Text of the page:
Schools First: How to fund education without new taxes

Pie Chart showing State Government Spending

How we fund education in Washington is unconstitutional. It’s not the amount of money we spend on Education that is the problem, it is how the money is appropriated. Today public education is the last to be funded, with the decision often being taken to the voters. The result is that children in poor or otherwise tax unfriendly school districts receive a lower quality education than their peers who are able to attend better funded schools.

Our budget priorities are backwards. There are only a few things called out as being required duties of the state. They are as follows:

  1. Education
  2. Reformatory and penal institutions
  3. Institutions for disabled youth, mentally ill or developmentally disabled
  4. Courts
  5. Elections
  6. Board of Health and Vital Statistics
  7. Department of Agriculture
  8. Reserve fund

With the exception of education, all of these required expenditures are funded entirely by the state. Education is different. Only 70% of education is funded by the state. Our schools are left to pay for the remaining 30% through local taxes or federal grants. This means that schools are constantly begging local voters to pay for their operations. Our children are being used to guilt us into paying higher taxes. Education should be fully funded through state dollars. Unfortunately this is easier said than done, since it will add approximately $4.3 billion per year to the state budget. Something has to give!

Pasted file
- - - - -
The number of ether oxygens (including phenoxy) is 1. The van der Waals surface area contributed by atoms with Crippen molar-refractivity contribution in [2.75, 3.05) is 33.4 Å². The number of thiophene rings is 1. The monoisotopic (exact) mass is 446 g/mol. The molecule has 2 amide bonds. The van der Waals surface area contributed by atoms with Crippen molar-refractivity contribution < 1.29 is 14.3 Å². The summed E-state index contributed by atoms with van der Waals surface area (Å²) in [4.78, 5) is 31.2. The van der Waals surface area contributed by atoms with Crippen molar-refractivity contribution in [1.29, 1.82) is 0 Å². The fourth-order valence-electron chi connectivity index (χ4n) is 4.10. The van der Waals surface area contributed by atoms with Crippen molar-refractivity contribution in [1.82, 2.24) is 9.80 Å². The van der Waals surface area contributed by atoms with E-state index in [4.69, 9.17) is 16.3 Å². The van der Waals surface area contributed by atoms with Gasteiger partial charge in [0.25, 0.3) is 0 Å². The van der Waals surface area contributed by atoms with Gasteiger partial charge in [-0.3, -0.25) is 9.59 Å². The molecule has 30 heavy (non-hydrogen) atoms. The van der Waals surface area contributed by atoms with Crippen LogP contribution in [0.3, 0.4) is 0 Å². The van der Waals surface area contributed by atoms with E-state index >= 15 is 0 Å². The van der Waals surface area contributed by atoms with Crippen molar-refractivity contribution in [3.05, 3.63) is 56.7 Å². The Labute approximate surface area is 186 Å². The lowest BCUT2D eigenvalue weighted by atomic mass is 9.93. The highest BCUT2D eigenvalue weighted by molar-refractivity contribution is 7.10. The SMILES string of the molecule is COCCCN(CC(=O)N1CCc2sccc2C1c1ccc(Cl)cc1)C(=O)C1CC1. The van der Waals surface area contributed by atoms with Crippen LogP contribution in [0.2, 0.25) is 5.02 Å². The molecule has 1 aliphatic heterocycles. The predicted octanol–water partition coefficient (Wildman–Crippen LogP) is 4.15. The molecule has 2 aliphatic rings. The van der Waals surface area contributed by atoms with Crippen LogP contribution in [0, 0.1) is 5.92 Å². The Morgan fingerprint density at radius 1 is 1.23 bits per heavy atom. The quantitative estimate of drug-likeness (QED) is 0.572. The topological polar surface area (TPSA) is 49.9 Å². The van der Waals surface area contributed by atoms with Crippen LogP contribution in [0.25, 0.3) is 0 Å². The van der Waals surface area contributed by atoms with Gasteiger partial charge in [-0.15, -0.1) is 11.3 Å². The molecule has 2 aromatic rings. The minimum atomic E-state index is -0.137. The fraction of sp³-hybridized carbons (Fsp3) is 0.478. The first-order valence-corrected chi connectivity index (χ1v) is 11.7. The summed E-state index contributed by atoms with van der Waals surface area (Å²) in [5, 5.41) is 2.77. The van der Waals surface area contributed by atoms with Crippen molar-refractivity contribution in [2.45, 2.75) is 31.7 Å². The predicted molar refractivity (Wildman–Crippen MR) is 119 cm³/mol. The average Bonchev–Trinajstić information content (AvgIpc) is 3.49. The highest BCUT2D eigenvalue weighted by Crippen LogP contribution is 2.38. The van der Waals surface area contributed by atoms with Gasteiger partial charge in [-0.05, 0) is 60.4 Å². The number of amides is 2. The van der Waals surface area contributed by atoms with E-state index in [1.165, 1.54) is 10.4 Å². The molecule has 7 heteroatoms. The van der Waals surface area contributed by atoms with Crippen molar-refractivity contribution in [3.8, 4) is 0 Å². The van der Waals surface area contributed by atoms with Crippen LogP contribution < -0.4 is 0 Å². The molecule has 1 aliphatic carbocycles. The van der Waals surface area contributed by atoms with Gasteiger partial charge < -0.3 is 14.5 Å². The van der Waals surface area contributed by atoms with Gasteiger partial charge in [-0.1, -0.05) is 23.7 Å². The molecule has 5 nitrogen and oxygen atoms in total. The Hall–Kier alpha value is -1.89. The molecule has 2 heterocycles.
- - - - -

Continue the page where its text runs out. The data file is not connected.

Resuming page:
Washington tax payers are already funding $3.7 billion of that amount through the local tax levy. This is where the “levy swap” model comes in. We could just eliminate all the local taxes and raise the state property tax by lowest local tax rate, but there are 11 school districts that collect no local taxes. In practice, the rates and revenue vary significantly depending on the local property values and willingness to approve taxes. For example, Burien (the Highline School District) pays twice the tax rate that Seattle does to fund their local schools. Under an levy swap, both Seattle and Vashon would see their taxes rise while Burien would see their tax payments decrease.

What we need to do is swap the funding of discretionary social and human services with education. Most of these programs live in the agency known as DSHS, but there is a whole host of agencies at the state level. About half of those programs are constitutional duties of the state, but a large portion of them are not. We need to cut just 3.5% and move another 20% of those programs out of state government.

We could pay for the full cost of education at the state level, but we’ve chosen to spend the money elsewhere and use our children to guilt voters into paying for the difference. Let’s fund education first instead of gambling with our children’s future!